Employers who fail to protect employees from harassment by third parties in the workplace, such as patrons, vendors or clients, are inviting claims. Companies in industries with frequent customer interaction should carefully consider implementing policies to protect workers from guest harassment.

How does that work, you ask? I recently conducted “Respect in the Workplace” training at a restaurant/bar. One of the employees came up to me after and said: "We all get along fine. It’s the customers that are the problem."

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The same problems could arise on construction sites with multiple employers. And, of course, the service industry is replete with examples of potentially vulnerable workers such as housekeepers, spa services providers, retail workers and the list goes on.

So, the ‘problem’ is a third group of people who employers do not control. And when that third group misbehaves, employers can face claims for ignoring workers’ complaints of harassment. Under Title VII of the Civil Rights Act of 1964 and other employment laws, employers must create and maintain a harassment-free workplace, and that obligation extends to nonemployees and customers.

So, how can an employer proactively control that which seems uncontrollable? Employers can and should set rules for how their workers respond to mistreatment. Rule number one should be that workers are to report harassment when it occurs. To be effective, employees need to know to whom to report.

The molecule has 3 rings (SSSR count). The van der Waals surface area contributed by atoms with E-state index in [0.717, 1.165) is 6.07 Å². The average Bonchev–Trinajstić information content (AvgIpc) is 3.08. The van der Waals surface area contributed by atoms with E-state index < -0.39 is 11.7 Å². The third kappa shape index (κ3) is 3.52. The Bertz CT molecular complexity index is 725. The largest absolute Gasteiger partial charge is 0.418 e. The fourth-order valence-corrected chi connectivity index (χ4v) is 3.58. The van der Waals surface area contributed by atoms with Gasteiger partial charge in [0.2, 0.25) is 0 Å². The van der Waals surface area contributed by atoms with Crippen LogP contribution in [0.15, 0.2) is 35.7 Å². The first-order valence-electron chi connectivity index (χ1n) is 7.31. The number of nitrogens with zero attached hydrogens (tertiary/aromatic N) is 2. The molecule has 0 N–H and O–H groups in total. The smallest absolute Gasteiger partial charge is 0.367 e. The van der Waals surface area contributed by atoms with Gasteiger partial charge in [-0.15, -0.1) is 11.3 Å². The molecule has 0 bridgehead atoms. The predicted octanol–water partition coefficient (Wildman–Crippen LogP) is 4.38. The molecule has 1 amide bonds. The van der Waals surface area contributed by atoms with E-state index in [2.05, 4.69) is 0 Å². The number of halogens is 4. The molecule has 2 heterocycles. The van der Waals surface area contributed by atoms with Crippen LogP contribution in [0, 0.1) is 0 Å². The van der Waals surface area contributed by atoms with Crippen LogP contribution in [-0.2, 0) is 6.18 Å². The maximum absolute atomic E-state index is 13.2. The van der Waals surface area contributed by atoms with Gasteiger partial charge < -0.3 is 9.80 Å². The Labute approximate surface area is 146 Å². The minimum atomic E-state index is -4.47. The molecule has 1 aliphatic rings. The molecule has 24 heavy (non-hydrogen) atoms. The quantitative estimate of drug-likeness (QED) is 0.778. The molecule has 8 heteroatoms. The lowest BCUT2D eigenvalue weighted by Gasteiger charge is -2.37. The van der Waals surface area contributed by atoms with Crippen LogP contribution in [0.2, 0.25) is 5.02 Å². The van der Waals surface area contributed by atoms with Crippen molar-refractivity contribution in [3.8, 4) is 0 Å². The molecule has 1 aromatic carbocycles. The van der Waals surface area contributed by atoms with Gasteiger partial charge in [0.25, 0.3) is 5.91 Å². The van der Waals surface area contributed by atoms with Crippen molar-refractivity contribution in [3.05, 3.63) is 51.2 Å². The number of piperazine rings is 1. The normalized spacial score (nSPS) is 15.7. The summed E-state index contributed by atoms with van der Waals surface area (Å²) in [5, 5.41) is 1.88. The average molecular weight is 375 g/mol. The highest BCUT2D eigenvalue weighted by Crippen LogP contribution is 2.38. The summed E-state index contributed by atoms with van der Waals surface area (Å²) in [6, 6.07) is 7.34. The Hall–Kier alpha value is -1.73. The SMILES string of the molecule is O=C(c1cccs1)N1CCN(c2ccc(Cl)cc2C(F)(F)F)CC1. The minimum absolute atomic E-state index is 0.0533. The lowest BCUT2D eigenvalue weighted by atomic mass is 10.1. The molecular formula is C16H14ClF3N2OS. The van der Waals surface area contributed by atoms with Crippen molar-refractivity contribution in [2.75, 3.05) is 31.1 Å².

In addition, service industry employers should train their managers and supervisors to spot harassment. Particularly in industries like restaurants, where people often work side-by-side or in close proximity, such training can be effective.

Another option is to train all of your employees about intervening in a customer interaction when a co-worker asks, immediately followed by the relieved employee getting the manager or supervisor’s involvement.

If workers report harassment, employers need to investigate. Ask workers for specific details, including what was said or done, for what amount of time and who else may have seen or heard it. Then, employers need to take action. This can mean confronting harassers, removing them or even calling the police. In addition, employers can issue no trespass notices to customers or direct them to shop or frequent a different location.

What an employer should not do is exacerbate a problem by taking an adverse action against the complaining employee, which could result in a retaliation claim. An employee who complains that a customer or another nonemployee is harassing her is engaged in protected activity. As a result, employers must refrain from making an adverse employment decision based on the employee’s complaint, such as revising the employee’s schedule to avoid the alleged harasser. For example, if a customer is harassing an employee who works the first shift, an employer should not transfer the employee to work evenings to try to limit interaction between the employer and alleged harasser, unless the employee expressly consents.

The bottom line is actions of customers or third parties can create a hostile work environment for your employees. In advance of an issue, consider and prepare for the steps to employ when a customer is not right.

For more information on employment law, contact Cathy Strauss, Tami Earnhart or another member of our Labor, Employment and Immigration Group


This publication is intended for general information purposes only and does not and is not intended to constitute legal advice. The reader should consult with legal counsel to determine how laws or decisions discussed herein apply to the reader’s specific circumstances.